This article outlines six fundraising principles you can learn from Dr. Martin Luther King, Jr. Martin Luther King, Jr. lived a middle-class lifestyle while shaping a movement. He is best known as a prominent civil rights leader of the 1950’s and 60’s. In 1964 he won the Nobel Peace Prize for his nonviolent activism. He is probably most famous for his moving speeches, most notably his I Have a Dream speech.
But have you ever pondered how he financed his movement and what made him a powerful fundraiser?
Martin Luther King, Jr. As Fundraiser
Martin Luther King, Jr. raised money by working for the Southern Christian Leadership Conference where he received a modest salary, donations from churches he preached in, and sales from the five books he wrote before his death. But what made him a great fundraising leader?
And he asked a lot. He asked everywhere he went. He understood that if you don’t ask, you don’t get.
He Talked About Succeeding
He told people about the impact they had made so far and how much more the movement could accomplish with their financial support. He invited people to join him on the road to success.
He Promoted the Cause, Not the Organization
He focused on his mission. He excited others about being part of a cause, not an organization.
He Set an Example
He walked the talk. For example, he donated 100 percent his Nobel Peace Prize winnings to the cause he believed in and worked so hard for.
He Collaborated with Others
He knew he could not accomplish his goals on his own. He leveraged his efforts by partnering with others—other people, churches, and civil rights leaders. They all pooled their resources and became more than the sum of their individual efforts. This synergy strengthened the movement—and the financial support for it.
He Was Financially Ethical
He didn’t hoard what he raised. He took no more than what he needed to support himself and his family, leaving the rest for the cause. He did what he said with the money and reported back on his results.
How You Can Be Like Martin Luther King, Jr.
Ask for What You Need
Don’t be afraid to ask. Calm your butterflies by acknowledging and facing your emotions. View your nervousness as your mind’s way of revving you. Remember the donor is a human who engages in the same daily tasks that you do. Ask yourself, “What’s the worst that can happen?“ If your prospect says no, you’re not going to be any worse off than you are now.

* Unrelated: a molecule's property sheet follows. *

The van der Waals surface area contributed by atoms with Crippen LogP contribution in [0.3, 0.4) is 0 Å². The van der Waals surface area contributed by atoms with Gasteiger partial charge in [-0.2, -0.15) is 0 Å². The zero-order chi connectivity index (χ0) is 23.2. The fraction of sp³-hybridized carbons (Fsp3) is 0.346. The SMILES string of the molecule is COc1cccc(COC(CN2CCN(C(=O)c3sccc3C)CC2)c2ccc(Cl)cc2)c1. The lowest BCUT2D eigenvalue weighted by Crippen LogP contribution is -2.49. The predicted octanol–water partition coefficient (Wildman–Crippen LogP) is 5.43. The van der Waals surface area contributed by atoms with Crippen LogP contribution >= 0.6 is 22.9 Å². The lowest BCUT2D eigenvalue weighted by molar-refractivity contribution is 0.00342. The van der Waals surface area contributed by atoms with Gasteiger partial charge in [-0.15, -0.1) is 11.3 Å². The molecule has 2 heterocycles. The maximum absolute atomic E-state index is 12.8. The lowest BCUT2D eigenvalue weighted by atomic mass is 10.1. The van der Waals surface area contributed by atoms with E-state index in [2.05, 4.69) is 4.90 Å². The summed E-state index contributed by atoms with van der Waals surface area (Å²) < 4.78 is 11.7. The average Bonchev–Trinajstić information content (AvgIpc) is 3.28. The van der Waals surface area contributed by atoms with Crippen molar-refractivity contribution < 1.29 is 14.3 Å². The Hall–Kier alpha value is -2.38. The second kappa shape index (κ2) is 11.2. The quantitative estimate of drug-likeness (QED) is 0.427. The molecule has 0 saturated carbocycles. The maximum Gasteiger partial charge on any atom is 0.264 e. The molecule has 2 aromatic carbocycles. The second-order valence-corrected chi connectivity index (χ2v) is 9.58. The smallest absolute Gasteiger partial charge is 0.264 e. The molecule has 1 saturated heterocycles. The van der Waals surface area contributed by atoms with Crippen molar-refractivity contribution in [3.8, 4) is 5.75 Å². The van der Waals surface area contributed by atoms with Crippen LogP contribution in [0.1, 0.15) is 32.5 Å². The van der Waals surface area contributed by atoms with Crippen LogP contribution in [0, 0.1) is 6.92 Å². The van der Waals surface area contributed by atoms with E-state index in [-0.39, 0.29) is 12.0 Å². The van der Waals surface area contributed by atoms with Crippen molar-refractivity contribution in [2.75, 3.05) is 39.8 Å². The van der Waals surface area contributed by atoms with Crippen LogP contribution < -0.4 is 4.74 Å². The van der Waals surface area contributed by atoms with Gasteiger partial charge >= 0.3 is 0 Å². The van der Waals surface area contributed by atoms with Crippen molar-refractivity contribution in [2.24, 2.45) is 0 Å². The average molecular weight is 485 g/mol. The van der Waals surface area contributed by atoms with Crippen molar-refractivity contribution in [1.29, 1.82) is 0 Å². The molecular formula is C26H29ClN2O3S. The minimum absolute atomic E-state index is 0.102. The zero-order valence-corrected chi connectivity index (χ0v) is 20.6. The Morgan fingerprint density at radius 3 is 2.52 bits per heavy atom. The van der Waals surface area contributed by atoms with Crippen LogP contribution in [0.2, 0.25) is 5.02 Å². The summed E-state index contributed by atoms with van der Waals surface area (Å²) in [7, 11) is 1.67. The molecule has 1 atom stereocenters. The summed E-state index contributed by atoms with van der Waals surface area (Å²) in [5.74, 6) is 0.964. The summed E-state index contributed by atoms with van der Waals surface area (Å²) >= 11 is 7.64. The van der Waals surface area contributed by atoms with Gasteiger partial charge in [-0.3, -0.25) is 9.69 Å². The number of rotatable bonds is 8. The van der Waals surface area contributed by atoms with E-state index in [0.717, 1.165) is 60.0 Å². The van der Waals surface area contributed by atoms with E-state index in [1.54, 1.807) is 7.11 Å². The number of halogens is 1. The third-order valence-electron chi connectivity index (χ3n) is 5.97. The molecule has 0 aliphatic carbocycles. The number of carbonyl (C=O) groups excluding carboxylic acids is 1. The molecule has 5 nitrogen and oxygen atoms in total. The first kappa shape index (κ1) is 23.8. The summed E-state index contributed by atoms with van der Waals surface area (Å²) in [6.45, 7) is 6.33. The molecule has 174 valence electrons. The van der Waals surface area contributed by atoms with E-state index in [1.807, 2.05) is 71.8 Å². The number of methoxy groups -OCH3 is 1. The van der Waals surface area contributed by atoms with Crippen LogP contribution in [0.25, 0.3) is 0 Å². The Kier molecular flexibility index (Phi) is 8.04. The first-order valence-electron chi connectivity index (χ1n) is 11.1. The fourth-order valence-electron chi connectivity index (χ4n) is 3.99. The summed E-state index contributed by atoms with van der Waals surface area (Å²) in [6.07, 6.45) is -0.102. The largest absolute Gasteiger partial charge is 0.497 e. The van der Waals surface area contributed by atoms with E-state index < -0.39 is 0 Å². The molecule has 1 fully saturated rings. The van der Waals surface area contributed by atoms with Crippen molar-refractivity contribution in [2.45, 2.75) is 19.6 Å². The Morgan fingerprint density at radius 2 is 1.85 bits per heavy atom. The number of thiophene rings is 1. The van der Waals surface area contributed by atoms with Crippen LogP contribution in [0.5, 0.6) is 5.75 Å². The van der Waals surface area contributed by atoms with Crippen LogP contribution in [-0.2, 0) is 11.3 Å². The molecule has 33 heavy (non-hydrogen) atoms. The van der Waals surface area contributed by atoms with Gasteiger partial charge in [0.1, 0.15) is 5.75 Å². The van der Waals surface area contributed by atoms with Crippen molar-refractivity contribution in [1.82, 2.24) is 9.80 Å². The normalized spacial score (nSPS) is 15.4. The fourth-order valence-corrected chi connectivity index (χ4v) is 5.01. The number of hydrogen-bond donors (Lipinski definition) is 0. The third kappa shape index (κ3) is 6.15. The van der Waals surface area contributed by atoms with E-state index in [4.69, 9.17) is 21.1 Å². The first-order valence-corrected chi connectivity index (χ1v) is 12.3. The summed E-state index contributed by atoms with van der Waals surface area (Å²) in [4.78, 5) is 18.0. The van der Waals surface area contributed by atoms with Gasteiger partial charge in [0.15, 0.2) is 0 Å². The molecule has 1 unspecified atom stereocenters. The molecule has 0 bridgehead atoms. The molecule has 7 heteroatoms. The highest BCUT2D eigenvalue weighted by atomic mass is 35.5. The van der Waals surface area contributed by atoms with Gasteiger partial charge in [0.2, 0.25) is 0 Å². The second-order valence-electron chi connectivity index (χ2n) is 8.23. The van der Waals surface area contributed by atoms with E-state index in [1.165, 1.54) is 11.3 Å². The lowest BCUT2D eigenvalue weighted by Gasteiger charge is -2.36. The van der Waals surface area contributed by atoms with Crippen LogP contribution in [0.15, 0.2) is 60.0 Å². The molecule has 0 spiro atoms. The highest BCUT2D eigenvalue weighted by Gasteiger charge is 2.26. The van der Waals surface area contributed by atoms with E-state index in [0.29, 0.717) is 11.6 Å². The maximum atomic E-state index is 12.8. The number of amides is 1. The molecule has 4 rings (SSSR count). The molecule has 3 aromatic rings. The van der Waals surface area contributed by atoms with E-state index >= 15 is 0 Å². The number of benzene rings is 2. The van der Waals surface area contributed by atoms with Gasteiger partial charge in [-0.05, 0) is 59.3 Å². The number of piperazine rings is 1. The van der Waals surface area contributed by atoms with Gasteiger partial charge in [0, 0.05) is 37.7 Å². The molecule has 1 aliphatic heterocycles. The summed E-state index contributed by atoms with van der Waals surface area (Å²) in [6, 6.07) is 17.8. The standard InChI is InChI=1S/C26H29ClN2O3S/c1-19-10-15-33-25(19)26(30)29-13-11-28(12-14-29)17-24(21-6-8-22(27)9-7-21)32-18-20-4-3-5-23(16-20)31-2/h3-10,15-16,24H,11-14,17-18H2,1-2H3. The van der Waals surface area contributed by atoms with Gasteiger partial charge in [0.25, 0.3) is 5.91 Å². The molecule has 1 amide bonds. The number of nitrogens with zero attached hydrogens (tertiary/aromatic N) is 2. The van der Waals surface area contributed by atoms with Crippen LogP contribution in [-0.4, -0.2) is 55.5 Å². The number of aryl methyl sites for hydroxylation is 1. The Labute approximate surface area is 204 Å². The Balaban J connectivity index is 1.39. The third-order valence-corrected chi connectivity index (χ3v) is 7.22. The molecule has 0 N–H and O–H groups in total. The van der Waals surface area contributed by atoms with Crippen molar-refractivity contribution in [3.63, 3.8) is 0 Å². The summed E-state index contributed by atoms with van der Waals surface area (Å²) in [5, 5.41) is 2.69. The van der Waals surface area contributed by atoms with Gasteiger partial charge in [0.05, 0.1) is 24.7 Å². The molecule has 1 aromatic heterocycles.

And I’ve never met a prospect who has been offended by being asked for too much. Ask for what you need within their capacity to give. Don’t be afraid to ask for their best gift.
Focus on Success
Very few people want to fund a sinking ship. Don’t position your agency as struggling to make ends meet with no relief in sight. While a few persons may give you money if you approach them that way, you’ll discourage most people.
Instead, dream about how many lives your organization can change with adequate financial support. Think about the impact you and your donors have made so far and how much more your organization can accomplish with more people on board. Talk about what your donors have accomplished so far and what your goal is moving forward. Ask the person to whom you’re talking to join you on the road to mission achievement.
Promote Your Cause, Not Your Nonprofit
Remember the goal is to raise money to support the mission. The end goal is mission advancement, not money. So, when you meet with donors, take the focus off money you want to raise and onto the impact your nonprofit can make. Instead of framing the conversation around money, frame it around your agency’s mission and your passion for it. Focus on telling your story: why you got involved, why you stay involved, and why you increased your involvement. Let your eyes shine with excitement. Then invite them to share their story with you.
Set an Example
What you do says far more to people about what your values are than what you say. If you are doing the asking, make sure you have already given. If you are asking for their best gift, make sure your donation has also been sacrificial.
Collaborate with Others
More and more donors want nonprofits to realize efficiencies in their operations and collaborate with others who do the same thing or serve the same people that you do. Collaborations leverage limited resources, reducing costs and increasing net income. Let’s face it—there are only so many resources available and competition for those resources is fierce. When nonprofits compete rather than collaborate with one another, resources are wasted on duplication of services. Think in terms of collaborating with others to share resources instead of always directly receiving them. Let the law of synergy kick in.
Be above reproach, proving it through your transparency. Be open with your community. Share your audits and 990s on your website. Let people see third-party evaluations of your operations. It only helps your reputation in the community.
And do not pay your fundraisers on a commission basis. I know a fair amount of salespeople are paid on a commission basis. In those cases, the companies’ profits benefit the business owner(s), not the public. When the money goes for the inurement of the public, different standards apply. It is unethical in the field to pay fundraisers a percentage of funds raised.
Wapping It Up
As an inspirational leader, Martin Luther King. Jr.’s efforts changed the world. His fundraising skills financed his efforts. And isn’t that what you, as a nonprofit leader, strive to do? Emulate Dr. Martin Luther King, Jr’s prowess. Learn from a great fundraiser.
If you aspire to be a great leader, specifically regarding fundraising, marketing, staff motivation, and board relations, come to my Nonprofit Star Quest live virtual summit to be held March 7-9. Register today for free at https://www.joanneoppeltcourses.com/nonprofit-star-quest